Falling Star No, I don't mean Brexit, although that certainly qualifies. I refer instead to the astonishing collapse of Neil Woodford's organization.
Britain's best known stock-fund manager (some would claim Anthony Bolton but Morningstar's Holly Black dissents, and that's good enough for me) left Invesco in 2014 to form his own company. Thanks to his previous fund's outstanding 26-year record, Woodford raised almost GBP 2 billion during this first two weeks at the helm. That amount would eventually become GBP 10 billion.
And an unfortunate GBP 10 billion it was. Woodford’s new funds invested heavily in privately held companies that were difficult to trade. If the funds performed badly, thereby sparking redemptions, Woodford would be forced to sell his liquid positions, which would make his funds that much more dependent on their private placements. Such news would spook shareholders into increasing their redemption requests. It would be the modern equivalent of a run on the bank.
Which is exactly what happened. By spring 2019, a series of unfortunate events had put Woodford's funds at the bottom of the performance charts, and the buzzards were circling. In response, Woodford closed the gates this June to his flagship fund, Equity Income. No further redemptions were permitted. Besides fearing the return on their capital, shareholders had a new concern: the return of that capital.
Their Fears Were Justified Under such circumstances, the "experts" almost always counsel patience. Hold tight, let the crisis abate, don't panic. Time will heal all wounds. A missive in this spirit landed in my email box on July 31, courtesy of a financial-services consultant called TORI Global. It read:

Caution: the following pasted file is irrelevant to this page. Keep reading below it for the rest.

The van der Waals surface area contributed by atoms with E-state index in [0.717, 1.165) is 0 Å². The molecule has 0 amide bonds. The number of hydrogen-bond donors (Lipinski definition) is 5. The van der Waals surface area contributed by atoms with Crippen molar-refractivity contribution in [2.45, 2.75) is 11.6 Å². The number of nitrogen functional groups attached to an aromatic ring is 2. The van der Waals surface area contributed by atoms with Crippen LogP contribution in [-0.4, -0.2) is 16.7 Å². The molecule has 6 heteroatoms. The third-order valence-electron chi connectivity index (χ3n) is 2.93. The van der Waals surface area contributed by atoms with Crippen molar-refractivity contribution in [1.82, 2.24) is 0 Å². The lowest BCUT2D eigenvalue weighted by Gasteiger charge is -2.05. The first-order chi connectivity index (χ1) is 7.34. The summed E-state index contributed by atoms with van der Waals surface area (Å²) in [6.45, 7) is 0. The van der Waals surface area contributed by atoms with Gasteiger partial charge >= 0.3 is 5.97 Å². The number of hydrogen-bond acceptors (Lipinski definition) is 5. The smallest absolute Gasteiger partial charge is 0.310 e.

“Neil Woodford continues to be a fundamentally good stock picker unwittingly caught in a perfect storm. The lack of sympathy is entirely understandable, but his record and his investment process are both still to be admired. Bad luck, inept management in some of his holdings and the gradual building, and lack of addressing, of negative City sentiment have combined to drive this situation.”
The recommendation is not explicit--evading commitment being among an expert’s most important abilities--but the statement suggests forbearance. Woodford “continues” to be skilled, using an investment process that is “still” commendable. Thus, his funds are best understood by evaluating his entire, 30-year investment history, rather than by their admittedly distressing recent news.
The same consultant’s Oct. 15 message read rather differently:
"This is a very sad day for the reputation of investment management. Our industry depends on trust and faith in good governance and there can be no doubt that the public's feelings in both of these areas will be shaken. I am always surprised how slowly action is taken in cases like this …"
The italics are mine. Irony, thy name is TORI Global.
On Oct. 15, to continue the analogy, the bank foreclosed. The administrator of Woodford’s funds fired him from his position as portfolio manager (thereby showing more independence than I would expect of a U.S. mutual fund board), and announced that the funds will unwind their positions. Eventually, they will return what remains of their original capital. That won’t be an entirely happy event. Equity Income, for example, has dropped 42% of its value over the trailing three years.
Addition by Subtraction Two lessons seem clear from the Woodford saga:
1) Mutual funds shouldn’t hold non-public securities.